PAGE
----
The news surrounding the Affordable Care Act has been so good this week, it’s almost hard to know where to start.
We could start with the fact that private insurers who skipped the exchanges now want in …
One of the many, many, many predictions of Obamacare failure made by conservatives is that insurance companies would systematically drop out of the exchanges. They made this prediction many, many, many, many, many times. The data is starting to come in and, guess what, insurance companies are joining the exchanges. Dan Diamond reports that, in every state that has reported information so far, the number of insurance companies competing in the exchanges will expand in year two.
… or we could go with the fact, as expected, consumers are paying their premiums …
I’m quite confident that at least 90% of the original 8.02 million exchange QHP enrollees have paid their first premiums (and I’m guessing up to 80% of the 300K+ who’ve enrolled since then).
… or we could talk about “Obamacare” cutting the rate of uninsured in New Jersey by 38%, Minnesota by 40%, and Kentucky by 50%.*
By why stop there?
Medicare growth rates are also encouraging …
The latest data, as broken down by the Committee for a Responsible Federal Budget, shows underlying Medicare growth, even after adjusting for temporary policies, is growing at just 2.5 percent. That’s more than a full percentage point below economic and beneficiary growth. Medicare, in other words, is growing slower as a percent of the economy and on a per-person basis.A percentage point might not seem like a huge deal. But if the trend holds, it could translate to billions of dollars in savings for the federal government.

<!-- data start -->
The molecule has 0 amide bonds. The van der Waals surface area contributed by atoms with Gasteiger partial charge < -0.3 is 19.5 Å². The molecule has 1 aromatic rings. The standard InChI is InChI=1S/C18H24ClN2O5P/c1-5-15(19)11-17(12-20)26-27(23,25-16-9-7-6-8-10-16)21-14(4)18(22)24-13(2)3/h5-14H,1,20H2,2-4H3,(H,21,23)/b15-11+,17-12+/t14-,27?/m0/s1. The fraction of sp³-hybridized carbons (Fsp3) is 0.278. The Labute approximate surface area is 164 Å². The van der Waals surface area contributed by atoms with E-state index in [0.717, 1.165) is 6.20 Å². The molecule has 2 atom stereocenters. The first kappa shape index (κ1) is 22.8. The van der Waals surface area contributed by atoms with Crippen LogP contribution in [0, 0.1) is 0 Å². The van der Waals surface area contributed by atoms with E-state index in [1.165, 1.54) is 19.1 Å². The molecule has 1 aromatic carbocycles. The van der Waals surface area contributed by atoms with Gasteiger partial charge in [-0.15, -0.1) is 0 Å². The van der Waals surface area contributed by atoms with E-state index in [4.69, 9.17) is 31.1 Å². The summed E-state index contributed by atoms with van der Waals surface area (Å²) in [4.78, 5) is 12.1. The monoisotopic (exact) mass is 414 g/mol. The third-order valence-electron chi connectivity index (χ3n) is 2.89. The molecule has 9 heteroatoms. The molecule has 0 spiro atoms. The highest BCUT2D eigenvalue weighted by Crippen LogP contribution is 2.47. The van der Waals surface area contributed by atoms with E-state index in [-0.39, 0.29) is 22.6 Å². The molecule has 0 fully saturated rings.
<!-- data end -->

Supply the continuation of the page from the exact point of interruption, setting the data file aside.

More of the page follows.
… as are the latest polls.
When faced with the niggling problem that polls show a majority of Americans oppose repealing Obamacare, some of the law’s foes like to claim those polls are problematic because they offer a choice between “fixing” and “repealing” the law. This, they say, biases responses in favor of “fix,” because people like fixing things, and at any rate, Obamacare can’t be fixed by definition.So this new Bloomberg News poll will pose an additional problem to those who simply refuse to accept the reality that, while disapproval of the law remains high, the American people still want to stick with it.
In all, a little less than a third of the country supports repealing the Affordable Care Act – the position Republicans have spent years touting as smart policy and politics.
Looking at all of the good ACA news last week, Simon Maloy said, “We’re only six days into June, and opponents of the ACA have already had a terrible month.”
For the health care opponents on the right, June looks even worse this week.
In some corners, there are still dead-enders convinced that the entire American health care system is on the brink of an Obama-imposed collapse. Of course, in those corners, ACORN is rigging elections, the deficit is getting larger, and the war in Iraq was a good idea.
* Correction: I’d originally included data from California, which turns out to be incomplete. I’ve removed it from the above report. Thanks to the estimable Charles Gaba for letting me know.